Another way to save time is not verbally going over what we accomplished yesterday. We could all take a minute to read each other's written updates and only verbally say what we're going to do today.
I can definitely see how reading written updates would be time-saving, but I actually feel like -- it's really important to spend our shared attention time during a meeting on "celebrating the things people have already done", as opposed to just "talking about things people might do".
This is pretty counterintuitive, right? Like, who cares what already happened, what we should focus on is what can happen next, right?
But spending time on people report what they accomplished provide social feedback, where everyone in the meeting gives kudos in the form of attention for the things that were actually delivered. This means that what we reward is getting work done, as opposed to just talking about work that could happen.
Another thing: it's really easy to enjoy talking about hypotheticals and what-ifs, but this is actually really dangerous from a motivational perspective! There's a social psychological finding where eg telling your friends "hey I'm going to write a book" actually DECREASES your motivation to write a book, because you already get the social kudos up front. I'm almost a believer in keeping my plans secret until they've succeeded, so I don't fall victim to this haha.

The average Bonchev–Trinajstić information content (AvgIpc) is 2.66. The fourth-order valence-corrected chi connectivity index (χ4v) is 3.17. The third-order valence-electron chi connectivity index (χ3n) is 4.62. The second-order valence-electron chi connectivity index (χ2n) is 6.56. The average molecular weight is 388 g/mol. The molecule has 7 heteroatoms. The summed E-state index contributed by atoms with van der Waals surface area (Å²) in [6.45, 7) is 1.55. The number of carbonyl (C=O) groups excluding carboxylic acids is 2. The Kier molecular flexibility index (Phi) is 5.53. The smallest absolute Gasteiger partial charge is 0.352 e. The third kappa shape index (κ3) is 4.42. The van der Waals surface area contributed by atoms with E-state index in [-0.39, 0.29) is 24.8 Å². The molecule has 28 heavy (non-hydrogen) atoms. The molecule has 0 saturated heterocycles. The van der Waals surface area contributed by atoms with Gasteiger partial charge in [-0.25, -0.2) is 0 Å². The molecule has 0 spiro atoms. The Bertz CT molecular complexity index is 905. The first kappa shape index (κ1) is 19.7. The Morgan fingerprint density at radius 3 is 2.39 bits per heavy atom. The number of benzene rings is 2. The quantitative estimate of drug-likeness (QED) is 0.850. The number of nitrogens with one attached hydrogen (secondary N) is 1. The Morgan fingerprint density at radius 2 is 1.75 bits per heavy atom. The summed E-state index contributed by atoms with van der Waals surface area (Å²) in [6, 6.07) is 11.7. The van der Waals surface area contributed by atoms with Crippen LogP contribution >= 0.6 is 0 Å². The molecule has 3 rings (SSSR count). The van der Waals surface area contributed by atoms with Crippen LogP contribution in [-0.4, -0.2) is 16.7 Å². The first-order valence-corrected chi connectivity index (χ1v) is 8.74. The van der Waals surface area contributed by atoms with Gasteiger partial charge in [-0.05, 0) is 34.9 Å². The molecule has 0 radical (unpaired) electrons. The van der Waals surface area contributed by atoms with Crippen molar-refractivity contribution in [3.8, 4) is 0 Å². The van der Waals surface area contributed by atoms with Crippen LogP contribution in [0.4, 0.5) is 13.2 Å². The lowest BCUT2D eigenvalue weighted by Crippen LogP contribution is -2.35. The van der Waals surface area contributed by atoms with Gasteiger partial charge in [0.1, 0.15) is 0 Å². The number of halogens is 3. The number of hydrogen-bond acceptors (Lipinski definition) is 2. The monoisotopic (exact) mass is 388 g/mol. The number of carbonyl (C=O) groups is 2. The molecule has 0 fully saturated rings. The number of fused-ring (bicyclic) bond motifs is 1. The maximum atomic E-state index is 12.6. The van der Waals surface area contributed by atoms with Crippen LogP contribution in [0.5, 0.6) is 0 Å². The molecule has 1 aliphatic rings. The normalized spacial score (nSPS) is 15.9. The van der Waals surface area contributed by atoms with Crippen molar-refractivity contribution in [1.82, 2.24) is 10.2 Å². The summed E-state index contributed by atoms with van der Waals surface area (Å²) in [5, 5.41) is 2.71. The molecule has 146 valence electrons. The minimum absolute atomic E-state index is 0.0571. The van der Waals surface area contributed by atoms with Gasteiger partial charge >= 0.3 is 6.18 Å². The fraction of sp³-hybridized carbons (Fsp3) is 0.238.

(Incidentally, this is why I split up a section for Demos. Let's reward the work that has been accomplished to date!)
(All of this is also an argument for why retroactive funding is much better than forward-looking funding haha)
- We want to reward good execution more than good ideas
- To temper my case a bit: discussing what you're going to do is the best mechanism for coordinating between people; many problems are better solved through collaborations between people rather than alone. And definitely, one major function of standup is to serve as a time for coordination and getting unblocked.